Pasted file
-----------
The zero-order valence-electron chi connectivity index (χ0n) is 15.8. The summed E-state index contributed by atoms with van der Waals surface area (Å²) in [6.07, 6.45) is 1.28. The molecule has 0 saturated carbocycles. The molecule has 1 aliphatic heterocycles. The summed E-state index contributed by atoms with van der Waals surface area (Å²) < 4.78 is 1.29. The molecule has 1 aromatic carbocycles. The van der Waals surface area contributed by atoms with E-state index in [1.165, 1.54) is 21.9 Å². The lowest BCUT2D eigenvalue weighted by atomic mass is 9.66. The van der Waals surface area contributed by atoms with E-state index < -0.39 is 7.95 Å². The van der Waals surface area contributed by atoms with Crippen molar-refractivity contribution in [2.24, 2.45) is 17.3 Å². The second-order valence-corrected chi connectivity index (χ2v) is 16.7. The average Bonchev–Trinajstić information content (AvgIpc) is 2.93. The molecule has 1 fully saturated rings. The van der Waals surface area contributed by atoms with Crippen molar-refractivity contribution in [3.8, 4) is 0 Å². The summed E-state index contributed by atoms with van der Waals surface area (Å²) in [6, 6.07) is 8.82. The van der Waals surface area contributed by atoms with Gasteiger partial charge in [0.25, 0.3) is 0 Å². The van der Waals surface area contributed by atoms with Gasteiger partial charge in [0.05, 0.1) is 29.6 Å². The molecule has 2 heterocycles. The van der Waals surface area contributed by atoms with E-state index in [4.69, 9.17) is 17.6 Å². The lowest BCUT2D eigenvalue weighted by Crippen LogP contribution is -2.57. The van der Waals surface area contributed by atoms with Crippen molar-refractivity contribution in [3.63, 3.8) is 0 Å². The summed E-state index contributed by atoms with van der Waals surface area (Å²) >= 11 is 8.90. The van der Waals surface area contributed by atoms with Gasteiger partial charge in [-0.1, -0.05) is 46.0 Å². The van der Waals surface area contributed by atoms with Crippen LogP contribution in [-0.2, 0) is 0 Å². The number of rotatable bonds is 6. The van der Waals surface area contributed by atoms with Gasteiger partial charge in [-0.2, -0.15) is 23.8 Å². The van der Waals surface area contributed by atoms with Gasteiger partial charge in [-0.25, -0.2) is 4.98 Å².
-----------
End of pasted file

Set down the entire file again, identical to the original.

The zero-order valence-electron chi connectivity index (χ0n) is 15.8. The summed E-state index contributed by atoms with van der Waals surface area (Å²) in [6.07, 6.45) is 1.28. The molecule has 0 saturated carbocycles. The molecule has 1 aliphatic heterocycles. The summed E-state index contributed by atoms with van der Waals surface area (Å²) < 4.78 is 1.29. The molecule has 1 aromatic carbocycles. The van der Waals surface area contributed by atoms with E-state index in [1.165, 1.54) is 21.9 Å². The lowest BCUT2D eigenvalue weighted by atomic mass is 9.66. The van der Waals surface area contributed by atoms with E-state index < -0.39 is 7.95 Å². The van der Waals surface area contributed by atoms with Crippen molar-refractivity contribution in [2.24, 2.45) is 17.3 Å². The second-order valence-corrected chi connectivity index (χ2v) is 16.7. The average Bonchev–Trinajstić information content (AvgIpc) is 2.93. The molecule has 1 fully saturated rings. The van der Waals surface area contributed by atoms with Crippen molar-refractivity contribution in [3.8, 4) is 0 Å². The summed E-state index contributed by atoms with van der Waals surface area (Å²) in [6, 6.07) is 8.82. The van der Waals surface area contributed by atoms with Gasteiger partial charge in [0.25, 0.3) is 0 Å². The van der Waals surface area contributed by atoms with Gasteiger partial charge in [0.05, 0.1) is 29.6 Å². The molecule has 2 heterocycles. The van der Waals surface area contributed by atoms with E-state index in [4.69, 9.17) is 17.6 Å². The lowest BCUT2D eigenvalue weighted by Crippen LogP contribution is -2.57. The van der Waals surface area contributed by atoms with Crippen molar-refractivity contribution in [3.63, 3.8) is 0 Å². The summed E-state index contributed by atoms with van der Waals surface area (Å²) >= 11 is 8.90. The van der Waals surface area contributed by atoms with Gasteiger partial charge in [-0.1, -0.05) is 46.0 Å². The van der Waals surface area contributed by atoms with Crippen LogP contribution in [-0.2, 0) is 0 Å². The number of rotatable bonds is 6. The van der Waals surface area contributed by atoms with Gasteiger partial charge in [-0.2, -0.15) is 23.8 Å². The van der Waals surface area contributed by atoms with Gasteiger partial charge in [-0.25, -0.2) is 4.98 Å².